All About Jazz

Home » Articles » Book Reviews

295

Gypsy Jazz: In Search of Django Reinhardt and the Soul of Gypsy Swing

Florence Wetzel By

Sign in to view read count
Gypsy Jazz: In Search of Django Reinhardt and the Soul of Gypsy Swing

Michael Dregin

Paperback; 332 pages

ISBN: 978019975625-4

Oxford University Press

2010

Midnight, Pigalle. The red-light district of Paris glows in a nocturnal carnival of neon and incandescent color....

Welcome to Michael Dregin's engaging Gypsy Jazz: In Search of Django Reinhardt and the Soul of Gypsy Swing, a highly original book that's part history, part detective story and part travelogue. Dregin takes the reader along as he lovingly uncovers the the world of Gypsy jazz, a journey that includes descending into shady Parisian bars, exploring caravans hidden deep in the woods, and dodging crowds at a religious festival where sublime music and knife fights interweave seamlessly.

The first third of the book is largely a biography of Django Reinhardt (1910-1953), although the guitarist's spirit and name infuse the entire book. Like many Romani musicians, Reinhardt was a child prodigy who started performing publicly at an early age. He was already recognized as an exceptional Romani musician when he was exposed to jazz in 1924 in a Parisian nightclub. Thus began the amalgam of two powerful musical streams, which grew over the years and was cemented in 1931 when Reinhardt first heard a recording of Louis Armstrong. Reinhardt burst into tears and repeated over and over, "My brother! My brother!"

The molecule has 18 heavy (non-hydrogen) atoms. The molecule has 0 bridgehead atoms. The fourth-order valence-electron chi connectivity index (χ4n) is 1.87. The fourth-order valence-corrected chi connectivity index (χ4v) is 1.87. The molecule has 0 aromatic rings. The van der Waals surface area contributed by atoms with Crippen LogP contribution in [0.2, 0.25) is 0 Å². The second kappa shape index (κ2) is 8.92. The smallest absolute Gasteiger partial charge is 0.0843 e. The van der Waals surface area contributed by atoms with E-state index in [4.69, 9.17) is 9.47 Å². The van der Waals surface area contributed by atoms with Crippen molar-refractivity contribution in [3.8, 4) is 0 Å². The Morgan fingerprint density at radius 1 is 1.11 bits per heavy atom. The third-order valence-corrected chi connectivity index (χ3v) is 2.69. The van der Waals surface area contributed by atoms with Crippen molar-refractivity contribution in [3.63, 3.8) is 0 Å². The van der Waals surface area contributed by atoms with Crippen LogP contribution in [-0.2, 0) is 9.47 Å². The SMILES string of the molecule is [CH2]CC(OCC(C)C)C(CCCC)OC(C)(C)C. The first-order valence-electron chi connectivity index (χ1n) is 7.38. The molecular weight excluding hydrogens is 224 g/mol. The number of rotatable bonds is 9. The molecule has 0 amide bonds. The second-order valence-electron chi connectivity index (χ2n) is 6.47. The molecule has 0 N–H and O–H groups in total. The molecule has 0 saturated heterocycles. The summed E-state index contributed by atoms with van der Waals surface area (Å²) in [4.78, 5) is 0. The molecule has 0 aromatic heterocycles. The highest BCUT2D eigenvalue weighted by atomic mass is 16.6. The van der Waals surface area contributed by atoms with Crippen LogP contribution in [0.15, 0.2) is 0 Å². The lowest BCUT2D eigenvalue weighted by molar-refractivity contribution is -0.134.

Reinhardt was properly lauded in his lifetime as the genius and groundbreaker he was, but his life was not always easy. A caravan fire in 1928 left two fingers on his left hand completely useless, after which Reinhardt painstakingly retaught himself to play guitar. The Nazis murdered millions of his compatriots during World War II, and Reinhardt had to negotiate the complex Nazi attitude toward jazz, which involved outlawing jazz as degenerate music while at the same time German officers heaped praise on him in the Parisian clubs. He never broke into the American entertainment world the way he hoped to, despite a 1946 American tour with pianist Duke Ellington's orchestra, and he had to fend his way in the music business without knowing how to read or write—in fact, violinist and playing partner Stephane Grappelli was the one who finally taught Reinhardt how to sign his name.

And yet through it all, Reinhart remained true to his Gypsy roots. Even at the height of his wealth, he preferred caravans and sleeping outside to luxurious Parisian apartments. He was not particularly impressed with the niceties of the professional music world; he was renowned for showing up late (or not at all) for gigs and recording sessions, and it was not uncommon for him to simply disappear at a moment's notice, on the road and leaving no trace.